Liam Julian points them out:

Orwell, to put it kindly, does not win the Nostradamus award for prescience. Nor does he win an award for enlightened public policy. At one point, he pressed for capping individual incomes in Britain such that no person would earn more than ten times the salary of the lowest-paid worker. An unworkable plan, obviously, and that Orwell would suggest it betrays an ignorance of politics, policy, and human nature. It also betrays an ignorance of Frédéric Bastiat’s wisdom about the relationship between liberty and equality viz, that mandating the latter will always destroy the former. Orwell advocated nationalizing not a few things, too: all major industry, all agricultural land, and all privately run schools. It is striking that the author of 1984 would write, approvingly, that at “the moment that all productive goods have been declared the property of the State, the common people will feel, as they cannot feel now, that the State is themselves.”
It is tempting to believe that societal improvement will occur once people undertake unbiased observation of their surroundings. Yet Orwell reminds us, through his errors, that such an approach is insufficient, not simply because people process situations differently, selectively blur the line between fact and fiction, and are frequently incurably prejudiced, but also because it repudiates the accumulated wisdom that lets humans order their observations. This accumulated wisdom is not one among the assorted, bungling theories that Orwell so despised, nor is it a “system” like socialism or capitalism or environmentalism. It is, rather, the agglomeration of history’s records, thousands of years of humans seeing what is in front of their noses, and the distillation from that surfeit of data of overarching lessons that govern the way of the world. Though Orwell claimed to believe in unvarying rules of right and wrong, he nonetheless found little appeal in tempering his limited personal perceptions with those of the billions who came before him. Had he so modulated his pronouncements, they would surely have been less hasty and more prudent and accurate.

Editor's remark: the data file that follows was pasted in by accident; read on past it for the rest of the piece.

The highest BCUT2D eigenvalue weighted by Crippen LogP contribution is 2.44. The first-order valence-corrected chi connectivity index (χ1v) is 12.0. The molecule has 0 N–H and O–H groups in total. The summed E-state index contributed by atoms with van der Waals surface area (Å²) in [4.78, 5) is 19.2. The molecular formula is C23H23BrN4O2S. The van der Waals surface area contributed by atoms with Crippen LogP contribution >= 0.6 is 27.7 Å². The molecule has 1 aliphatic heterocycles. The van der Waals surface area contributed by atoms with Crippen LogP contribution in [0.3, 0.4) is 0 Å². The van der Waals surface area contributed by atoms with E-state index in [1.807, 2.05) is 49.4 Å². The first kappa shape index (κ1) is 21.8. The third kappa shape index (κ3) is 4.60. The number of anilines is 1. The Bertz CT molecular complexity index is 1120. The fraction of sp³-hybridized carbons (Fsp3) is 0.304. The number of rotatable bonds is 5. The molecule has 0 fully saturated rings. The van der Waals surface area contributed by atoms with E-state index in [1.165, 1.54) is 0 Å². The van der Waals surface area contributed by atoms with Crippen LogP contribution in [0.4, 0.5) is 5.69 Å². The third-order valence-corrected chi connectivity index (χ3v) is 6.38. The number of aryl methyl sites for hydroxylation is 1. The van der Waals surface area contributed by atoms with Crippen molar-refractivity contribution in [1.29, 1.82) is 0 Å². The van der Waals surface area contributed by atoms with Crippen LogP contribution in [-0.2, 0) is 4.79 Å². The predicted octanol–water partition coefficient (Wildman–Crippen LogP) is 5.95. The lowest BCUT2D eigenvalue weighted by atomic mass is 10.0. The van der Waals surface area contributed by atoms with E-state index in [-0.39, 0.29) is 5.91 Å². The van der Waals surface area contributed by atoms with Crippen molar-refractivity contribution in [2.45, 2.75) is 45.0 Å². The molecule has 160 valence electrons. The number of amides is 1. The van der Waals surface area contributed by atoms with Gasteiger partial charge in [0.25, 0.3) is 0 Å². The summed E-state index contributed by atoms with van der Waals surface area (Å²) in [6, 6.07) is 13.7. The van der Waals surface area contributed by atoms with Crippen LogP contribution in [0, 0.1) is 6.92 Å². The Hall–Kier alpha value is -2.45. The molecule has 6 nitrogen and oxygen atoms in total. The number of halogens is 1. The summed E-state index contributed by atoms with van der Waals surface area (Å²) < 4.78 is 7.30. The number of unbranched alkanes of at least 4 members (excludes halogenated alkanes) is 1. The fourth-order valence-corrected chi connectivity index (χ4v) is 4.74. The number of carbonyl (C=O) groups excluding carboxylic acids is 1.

We want to hear what you think about this article. Submit a letter to the editor or write to letters@theatlantic.com.